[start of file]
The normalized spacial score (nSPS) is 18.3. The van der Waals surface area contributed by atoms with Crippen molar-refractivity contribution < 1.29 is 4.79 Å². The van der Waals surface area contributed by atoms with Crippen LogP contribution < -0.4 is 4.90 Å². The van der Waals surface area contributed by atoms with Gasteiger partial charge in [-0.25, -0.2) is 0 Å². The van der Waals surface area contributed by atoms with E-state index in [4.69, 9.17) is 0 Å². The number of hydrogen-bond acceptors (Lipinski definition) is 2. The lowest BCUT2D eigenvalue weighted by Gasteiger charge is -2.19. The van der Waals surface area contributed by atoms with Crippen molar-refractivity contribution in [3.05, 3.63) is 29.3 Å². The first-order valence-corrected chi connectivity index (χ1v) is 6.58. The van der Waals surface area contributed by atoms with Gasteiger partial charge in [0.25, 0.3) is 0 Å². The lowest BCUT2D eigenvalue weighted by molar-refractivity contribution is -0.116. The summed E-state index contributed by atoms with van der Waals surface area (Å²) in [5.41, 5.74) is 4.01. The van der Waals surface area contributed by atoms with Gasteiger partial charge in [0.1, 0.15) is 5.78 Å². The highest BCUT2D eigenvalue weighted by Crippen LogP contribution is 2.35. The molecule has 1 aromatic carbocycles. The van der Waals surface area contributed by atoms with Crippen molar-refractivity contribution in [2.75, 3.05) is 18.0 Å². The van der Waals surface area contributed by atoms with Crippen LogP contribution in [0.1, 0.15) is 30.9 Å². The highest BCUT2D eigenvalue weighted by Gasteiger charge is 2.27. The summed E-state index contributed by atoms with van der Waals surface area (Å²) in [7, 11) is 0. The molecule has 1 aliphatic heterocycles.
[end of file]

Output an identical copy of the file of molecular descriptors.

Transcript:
The normalized spacial score (nSPS) is 18.3. The van der Waals surface area contributed by atoms with Crippen molar-refractivity contribution < 1.29 is 4.79 Å². The van der Waals surface area contributed by atoms with Crippen LogP contribution < -0.4 is 4.90 Å². The van der Waals surface area contributed by atoms with Gasteiger partial charge in [-0.25, -0.2) is 0 Å². The van der Waals surface area contributed by atoms with E-state index in [4.69, 9.17) is 0 Å². The number of hydrogen-bond acceptors (Lipinski definition) is 2. The lowest BCUT2D eigenvalue weighted by Gasteiger charge is -2.19. The van der Waals surface area contributed by atoms with Crippen molar-refractivity contribution in [3.05, 3.63) is 29.3 Å². The first-order valence-corrected chi connectivity index (χ1v) is 6.58. The van der Waals surface area contributed by atoms with Gasteiger partial charge in [0.25, 0.3) is 0 Å². The lowest BCUT2D eigenvalue weighted by molar-refractivity contribution is -0.116. The summed E-state index contributed by atoms with van der Waals surface area (Å²) in [5.41, 5.74) is 4.01. The van der Waals surface area contributed by atoms with Gasteiger partial charge in [0.1, 0.15) is 5.78 Å². The highest BCUT2D eigenvalue weighted by Crippen LogP contribution is 2.35. The molecule has 1 aromatic carbocycles. The van der Waals surface area contributed by atoms with Crippen molar-refractivity contribution in [2.75, 3.05) is 18.0 Å². The van der Waals surface area contributed by atoms with Crippen LogP contribution in [0.1, 0.15) is 30.9 Å². The highest BCUT2D eigenvalue weighted by Gasteiger charge is 2.27. The summed E-state index contributed by atoms with van der Waals surface area (Å²) in [7, 11) is 0. The molecule has 1 aliphatic heterocycles.